Another performance based incentive relates to the control or lack of control in incurring expenditure on populist measures. There are no objective criteria to categorize schemes into populist and non-populist. India, being so vast and diverse, the needs differ from State to State and within a State from district to district. When the Government of Tamil Nadu introduced the Mid-day Meal Scheme, it was dubbed as a populist. Similarly, the Employment Guarantee Scheme launched by the Government of Maharashtra was criticized. The same schemes were later adopted by the Government of India. Similarly, the ‘Rythu Bandhu’ scheme launched by Telangana is being replicated in other States and recently, the Government of India too launched it covering the entire country, though in a much diluted manner. Therefore, the introduction of welfare schemes is better left to the States.

The Fifth Finance Commission expressed difficulties in taking a call on the propriety of policies of States and regulating grants based on any judgment regarding particular policies being adopted by individual States. I earnestly hope that this Commission too adopts a similar approach.

I would like to flag another important issue for the consideration of this Finance Commission. In the interests of tax harmonization, States have compromised their autonomy and extended unstinted support to the Centre in introducing GST. Sales tax/VAT, the only major source of own tax revenue of States has been subsumed under GST. Even after the Union excise duties and tax on services are subsumed under GST, the Centre is still left with buoyant sources of revenue like income tax, corporation tax and custom duties. While GST has subsumed around 31 of the gross tax revenue of the Centre, it has subsumed much larger portion of States’ own tax revenue of around 50 percent. As the States have sacrificed their fiscal autonomy, I request the Finance Commission to suitably compensate the States in the form of higher tax devolution.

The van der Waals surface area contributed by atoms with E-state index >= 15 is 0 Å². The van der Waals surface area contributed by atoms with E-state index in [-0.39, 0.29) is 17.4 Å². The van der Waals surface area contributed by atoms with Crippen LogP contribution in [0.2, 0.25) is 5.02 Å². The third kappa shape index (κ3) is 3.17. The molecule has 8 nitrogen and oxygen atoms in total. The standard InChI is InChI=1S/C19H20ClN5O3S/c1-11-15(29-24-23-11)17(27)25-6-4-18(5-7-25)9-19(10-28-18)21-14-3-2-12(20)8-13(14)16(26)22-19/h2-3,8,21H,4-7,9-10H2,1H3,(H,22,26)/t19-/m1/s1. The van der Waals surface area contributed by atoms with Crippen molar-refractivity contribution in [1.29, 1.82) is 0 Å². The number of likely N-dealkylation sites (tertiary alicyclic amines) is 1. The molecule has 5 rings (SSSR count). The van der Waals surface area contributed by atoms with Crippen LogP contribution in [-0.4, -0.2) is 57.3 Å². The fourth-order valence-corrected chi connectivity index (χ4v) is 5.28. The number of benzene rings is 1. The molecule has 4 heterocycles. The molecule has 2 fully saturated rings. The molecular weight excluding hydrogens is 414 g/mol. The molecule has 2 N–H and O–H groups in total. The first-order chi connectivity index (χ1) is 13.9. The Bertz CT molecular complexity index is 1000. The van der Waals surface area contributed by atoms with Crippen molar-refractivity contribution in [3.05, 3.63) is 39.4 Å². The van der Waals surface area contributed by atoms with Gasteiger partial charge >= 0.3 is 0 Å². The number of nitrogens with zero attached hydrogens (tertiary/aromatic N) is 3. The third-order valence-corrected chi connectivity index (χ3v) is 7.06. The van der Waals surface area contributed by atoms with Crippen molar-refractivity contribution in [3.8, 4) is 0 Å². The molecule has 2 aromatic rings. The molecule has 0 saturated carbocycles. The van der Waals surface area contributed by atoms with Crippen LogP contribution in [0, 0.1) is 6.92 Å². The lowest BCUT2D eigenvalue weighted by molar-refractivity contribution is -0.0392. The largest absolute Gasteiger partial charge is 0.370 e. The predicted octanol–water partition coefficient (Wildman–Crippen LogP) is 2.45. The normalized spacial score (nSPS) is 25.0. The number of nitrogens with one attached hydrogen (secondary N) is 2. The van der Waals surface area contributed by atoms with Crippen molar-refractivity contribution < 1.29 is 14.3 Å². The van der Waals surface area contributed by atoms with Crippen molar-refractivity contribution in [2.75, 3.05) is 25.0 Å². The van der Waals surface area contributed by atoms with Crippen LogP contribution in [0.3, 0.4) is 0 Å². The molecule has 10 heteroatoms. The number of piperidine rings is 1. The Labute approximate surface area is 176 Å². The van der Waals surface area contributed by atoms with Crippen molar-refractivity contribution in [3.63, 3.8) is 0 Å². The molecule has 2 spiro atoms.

The formula proposed by the State for tax devolution is primarily guided by the imperative to strike a balance between equity and efficiency. We cannot improve the lot of the backward States by pulling down the performing States. Taking into account the dire need to realign resources in favour of States and the fiscal autonomy foregone by States in the interests of tax harmonization, we request the Commission to increase tax devolution to 50 percent of the divisible pool of Central taxes. This can easily be accommodated by the Centre by reducing its expenditure on State subjects.

Let me also briefly highlight the State-specific requirements in a few important sectors. I will focus mainly on local bodies, Mission Bhagiratha and maintenance of lift irrigation projects. We have taken decisive steps to strengthen the local bodies and make them more accountable. We have enacted a new Panchayat Raj Act and increased the number of gram panchayats from 8,368 to 12,751. Similarly, the number of municipalities has gone up from 74 to 142. We request the Finance Commission to significantly increase grants to rural as well as urban local bodies. The need for such an increase has been elaborated in our memorandum.